Use Atonal Line

  1. How to do it:
    1. Get very acquainted with generators, and particularly with the Atonal Line generator. Consult these articles, preferably in this order:
    2. Practice: following the instructions in How To Generate Music, use the Atonal Line generator to produce various spans of music that employ arbitrary configurations. Observe these guides when adjusting generator parameters:
      • Generic rules:
        • avoid median values by and large; they tend to translate to even distribution, which is a short path to dull music; instead, favor values in the first or last third of the available range;
        • favor smaller subsets; this is prone to heighten contrasts, which is good for comprehensibility;
        • when allocating weights to the elements of a subset, make sure to segregate them in very few distinct classes: two works best (leader and followers) but three is also acceptable (leader, followers and stray). The essential point here is that a single element in your subset must have the greatest weight, followed, at considerable distance, by all the others. This loads the generated music with a sense of bearing, aim or direction and renders it more acceptable to human listeners;
        • whenever available, include rests; otherwise, craft the note values distribution the way that occasional, significantly larger durations do occur; this conveys a sense of breath to your melody and eases its perception.
      • Atonal Line specific rules:
        • favor higher values in Initial direction weight, in the range of 60-90%; this gives more obviousness to your melody;
        • favor to Use rests;
        • a Notes to rests ratio in the range of 65-85% should work best for most applications;
        • avoid setting Climax point to 0% or 100%; values in the ranges of 20%-40% or 60%-80% tend to create tunes with more comprehensive melodic profiles;
        • don’t overlook setting up the Durations; poorly chosen durations can render an (otherwise promising) line unintelligible; usually, it works best to lock onto a single (primary) duration and give it the highest available weight; then, choose a couple more durations and give them significantly lower weights (with respect to the primary duration) but in pretty much the same range. Also, less is more: using three durations will make for clearer rhythms than four or five;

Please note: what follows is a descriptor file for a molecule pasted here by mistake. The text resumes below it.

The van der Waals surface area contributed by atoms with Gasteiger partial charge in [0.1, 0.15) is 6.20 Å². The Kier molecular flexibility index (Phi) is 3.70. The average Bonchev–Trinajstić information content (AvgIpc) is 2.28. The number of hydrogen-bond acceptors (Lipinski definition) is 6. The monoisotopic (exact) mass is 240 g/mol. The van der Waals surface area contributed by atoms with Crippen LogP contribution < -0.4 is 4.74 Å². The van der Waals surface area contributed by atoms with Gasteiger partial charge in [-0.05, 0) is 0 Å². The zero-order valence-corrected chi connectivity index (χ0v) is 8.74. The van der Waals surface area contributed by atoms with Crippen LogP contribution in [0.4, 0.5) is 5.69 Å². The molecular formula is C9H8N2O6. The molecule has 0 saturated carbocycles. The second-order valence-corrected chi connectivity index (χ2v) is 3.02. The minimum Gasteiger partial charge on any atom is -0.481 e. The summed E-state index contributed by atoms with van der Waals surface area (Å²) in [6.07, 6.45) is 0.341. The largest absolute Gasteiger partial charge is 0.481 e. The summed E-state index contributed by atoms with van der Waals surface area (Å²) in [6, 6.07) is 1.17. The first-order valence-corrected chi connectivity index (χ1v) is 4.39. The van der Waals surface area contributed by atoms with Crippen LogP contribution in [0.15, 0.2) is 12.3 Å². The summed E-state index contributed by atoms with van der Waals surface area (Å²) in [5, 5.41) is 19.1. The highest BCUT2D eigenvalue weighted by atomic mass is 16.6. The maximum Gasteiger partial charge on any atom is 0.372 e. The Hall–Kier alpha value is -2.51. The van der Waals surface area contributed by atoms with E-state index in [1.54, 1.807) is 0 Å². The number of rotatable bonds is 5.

• when deciding on the Step motion intervals to use, keep these rules at hand:
          • scarcely use the perfect prime (1p), unless you carefully programmed the Durations section, the way that very interesting rhythmic patterns have a chance to occur; giving a significant weight to 1p will likely result in bland melodies that mindlessly keep repeating pitches; on the other hand, omitting it entirely, will introduce a certain restlessness to generated material which might fatigue the listener if used on large areas; including the 1p and giving it the smallest weight should generally work best;
          • ever since Debussy, virtually any succession of major seconds (2M) means the hexatonal scale; in western music, the hexatonal has got a well-established connection to hopefulness, light and equidistance; if you plan on only using 2M, you ought to assume a certain disengagement and “Debussy-esque” sound from your generated tune;
          • subsequent minor seconds (2m), since the dawns of the 16th Century, mean passus duriusculus, which has been for centuries an icon for sorrow and grief; if you plan on only using 2p, expect a certain tension from your resulting melody;
          • for most application, you should use both 2M and 2m and use weights to favor the one that is a closer match to your intended mood;
        • use these guiding lines when setting up the Skip motion intervals:
          • consider including the inversions of all the intervals that you use. Give the inverted interval much lower weights. For example, if you added a major third with a weight of 50, consider also adding a minor sixth with a weight of 5 or even 1. It is common practice in western classical music to use a number of techniques for transforming existing melodic material, one of which is substituting melodic intervals for their inverted counterparts. By including inversions in your Skip motion intervals you increase the chances for this to happen, which in turn can make the resulting music sound more “thought-out”;
          • despite the fact that you work at melodic level, you should also consider harmonic implications. You do not control when or how steps and skips are used, MAIDENS does. Therefore, evaluate the arpeggiated chords that might occur if two or more of your chosen skip intervals immediately follow one each other. For instance, if your chosen Skip motion intervals include major thirds and minor thirds, both with significant weights, then the odds for major or minor arpeggiated triads to appear are fairly high. This might make your melody sound rather tonal at times — which might be a good or bad thing, depending on your intentions;
          • keep an eye on the so-called emotional effects of melodic intervals, as established by western culture, and craft your selection accordingly.
        • you should avoid the lower half of the Analysis window parameter range, unless you deliberately want to achieve chaotic output;
        • mixing a low Max adjustment with a high Analysis window makes no sense; the opposite might (occasionally) yield interesting melodies that are neither fully chaotic nor precisely meaningful; for most applications, you will want to keep Max adjustment in the upper third of its range.
  2. ii. Hints:
    1. if you want to get useful outcome from the Atonal Line generator, this is essential reading:
      1. The Generators;
      2. The Generator Node;
      3. The Atonal Line Generator;
      4. How To Generate Music;

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